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Thirteen-year-old Finau begged to be able to attend saying, “At school they tell bad stories, but I want to learn to tell good stories.” Robert says that Finau is one of the youngest storytellers they have ever trained. “We were amazed at how attentive he was. He worked very hard during the course.”

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Mele Veaila (left) and Lupe Mokena (right), two young Tongan women were also being trained and assisted to facilitate the workshop.

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One night the group attended a feast at a church in a nearby village. Mele passionately told the story of Jesus raising Lazarus from the dead.  Tears rolled down her face as she shared how she missed her mother who died four years earlier.

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Mele says, “I would love to help people understand the Bible more. If I wasn’t a believer, I wouldn’t understand all that religious jargon. Even in sermons at church I tend to fall asleep because it gets boring. But when you tell stories, it’s amazing how you can catch people’s attention.”

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Sinita encourages people during the discussion time to remember that this is not just about telling the story, but also about living it. “You can’t just tell a story and not obey what it says.” She insists.

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Robert recorded the final performance of the Bible stories and gave out CDs of the recordings to the participants. They could then listen to the whole collection to learn more stories to share with others. It also helps to maintain accuracy of the stories.

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On the last day of the workshop the participants set out in small groups to share Bible stories with anyone in the community who would listen.

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They went to the marketplace and into people’s homes.

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Lupe reported that she planned to tell a certain story, but when she arrived at the house of an elderly woman she felt led to tell the story about the paralysed man instead. Lupe didn’t know that the woman had very sore feet. The woman cried and thanked them for the blessing of hearing the story of healing.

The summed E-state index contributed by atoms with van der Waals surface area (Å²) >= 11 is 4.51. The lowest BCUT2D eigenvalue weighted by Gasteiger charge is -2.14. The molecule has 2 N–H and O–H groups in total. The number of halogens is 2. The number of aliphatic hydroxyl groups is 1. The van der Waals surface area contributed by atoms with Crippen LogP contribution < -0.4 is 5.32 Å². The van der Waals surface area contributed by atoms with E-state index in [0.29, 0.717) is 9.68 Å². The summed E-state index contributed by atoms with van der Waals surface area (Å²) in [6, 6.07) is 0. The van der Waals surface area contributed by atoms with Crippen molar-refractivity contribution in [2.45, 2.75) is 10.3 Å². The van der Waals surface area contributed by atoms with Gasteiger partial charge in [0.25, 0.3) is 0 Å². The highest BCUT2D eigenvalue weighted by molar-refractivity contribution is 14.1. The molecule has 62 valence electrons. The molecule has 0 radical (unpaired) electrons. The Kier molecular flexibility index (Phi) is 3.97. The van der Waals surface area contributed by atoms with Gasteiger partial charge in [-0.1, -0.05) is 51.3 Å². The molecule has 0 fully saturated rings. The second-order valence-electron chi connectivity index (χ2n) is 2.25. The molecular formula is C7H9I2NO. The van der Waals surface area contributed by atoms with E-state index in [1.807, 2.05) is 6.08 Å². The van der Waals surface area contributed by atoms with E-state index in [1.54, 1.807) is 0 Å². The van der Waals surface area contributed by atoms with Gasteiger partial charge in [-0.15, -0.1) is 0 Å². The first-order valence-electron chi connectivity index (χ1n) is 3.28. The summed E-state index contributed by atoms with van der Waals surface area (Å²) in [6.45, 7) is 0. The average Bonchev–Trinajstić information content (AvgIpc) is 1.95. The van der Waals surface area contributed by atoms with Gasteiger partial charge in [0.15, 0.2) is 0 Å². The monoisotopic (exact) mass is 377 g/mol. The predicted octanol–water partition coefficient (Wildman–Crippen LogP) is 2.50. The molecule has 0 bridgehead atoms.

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As the week was coming to an end, Hefa, a pastor at a nearby church commented, “I love that everyone worked together as a team. I could learn from other people’s point of view and not only think that what I think is the right answer.”

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Ongo is looking forward to joining the fellowship group of Bible storytellers, and she is going to try to find more ways to share stories: at church, at the local schools and with friends in the community.

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Sinita reflects, “We worked on the stories and the stories worked in us and transformed us.”

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Robert comments, “For me, the very encouraging thing is that the participants come from a number of different denominations.” Inter-denominational cooperation is rare in Tonga. “It seems that the stories have brought people together in a wonderful way.”

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In countries where there is a lot of formal religion the feedback we get is, ‘Oh this is so good because it is so alive! We feel close to God here and it is stirring our hearts!’” shares Robert.“  I think that is the real joy that we have in sharing storytelling.”

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“Ordinary Christians are then empowered to tell Bible stories to others and bring the gospel to others in a friendly way,” Robert says.

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This group on ‘Eua, “…want to continue crafting stories, meeting together and encouraging one another,” Robert shares with excitement. “I think that is quite remarkable.”

 

Words & Photography: Elyse Patten

2 Comments

  1. Martin Borrows

    That’s such an inspiring account – thanks Elyse and Robert & Margaret.

    • Thanks for stopping by Martin! And thanks for your encouragement!